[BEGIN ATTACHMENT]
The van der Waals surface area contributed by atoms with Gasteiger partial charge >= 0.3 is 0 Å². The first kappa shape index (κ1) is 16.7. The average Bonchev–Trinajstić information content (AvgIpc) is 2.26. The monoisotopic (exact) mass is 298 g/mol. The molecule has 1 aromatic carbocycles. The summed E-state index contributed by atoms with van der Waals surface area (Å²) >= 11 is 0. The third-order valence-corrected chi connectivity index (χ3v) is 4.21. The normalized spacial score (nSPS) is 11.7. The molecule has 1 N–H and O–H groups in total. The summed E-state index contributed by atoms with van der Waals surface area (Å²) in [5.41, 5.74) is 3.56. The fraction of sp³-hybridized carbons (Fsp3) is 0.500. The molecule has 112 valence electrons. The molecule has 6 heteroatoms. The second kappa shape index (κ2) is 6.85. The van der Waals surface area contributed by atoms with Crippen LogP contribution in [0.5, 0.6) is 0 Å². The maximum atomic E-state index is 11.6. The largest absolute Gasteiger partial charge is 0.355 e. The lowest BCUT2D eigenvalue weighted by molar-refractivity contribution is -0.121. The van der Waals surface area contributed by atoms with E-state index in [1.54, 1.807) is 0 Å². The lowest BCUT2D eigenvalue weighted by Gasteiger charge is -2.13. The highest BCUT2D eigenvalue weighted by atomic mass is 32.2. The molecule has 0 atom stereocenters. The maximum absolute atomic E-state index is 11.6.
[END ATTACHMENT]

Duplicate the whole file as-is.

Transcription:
The van der Waals surface area contributed by atoms with Gasteiger partial charge >= 0.3 is 0 Å². The first kappa shape index (κ1) is 16.7. The average Bonchev–Trinajstić information content (AvgIpc) is 2.26. The monoisotopic (exact) mass is 298 g/mol. The molecule has 1 aromatic carbocycles. The summed E-state index contributed by atoms with van der Waals surface area (Å²) >= 11 is 0. The third-order valence-corrected chi connectivity index (χ3v) is 4.21. The normalized spacial score (nSPS) is 11.7. The molecule has 1 N–H and O–H groups in total. The summed E-state index contributed by atoms with van der Waals surface area (Å²) in [5.41, 5.74) is 3.56. The fraction of sp³-hybridized carbons (Fsp3) is 0.500. The molecule has 112 valence electrons. The molecule has 6 heteroatoms. The second kappa shape index (κ2) is 6.85. The van der Waals surface area contributed by atoms with Crippen LogP contribution in [0.5, 0.6) is 0 Å². The maximum atomic E-state index is 11.6. The largest absolute Gasteiger partial charge is 0.355 e. The lowest BCUT2D eigenvalue weighted by molar-refractivity contribution is -0.121. The van der Waals surface area contributed by atoms with E-state index in [1.54, 1.807) is 0 Å². The lowest BCUT2D eigenvalue weighted by Gasteiger charge is -2.13. The highest BCUT2D eigenvalue weighted by atomic mass is 32.2. The molecule has 0 atom stereocenters. The maximum absolute atomic E-state index is 11.6.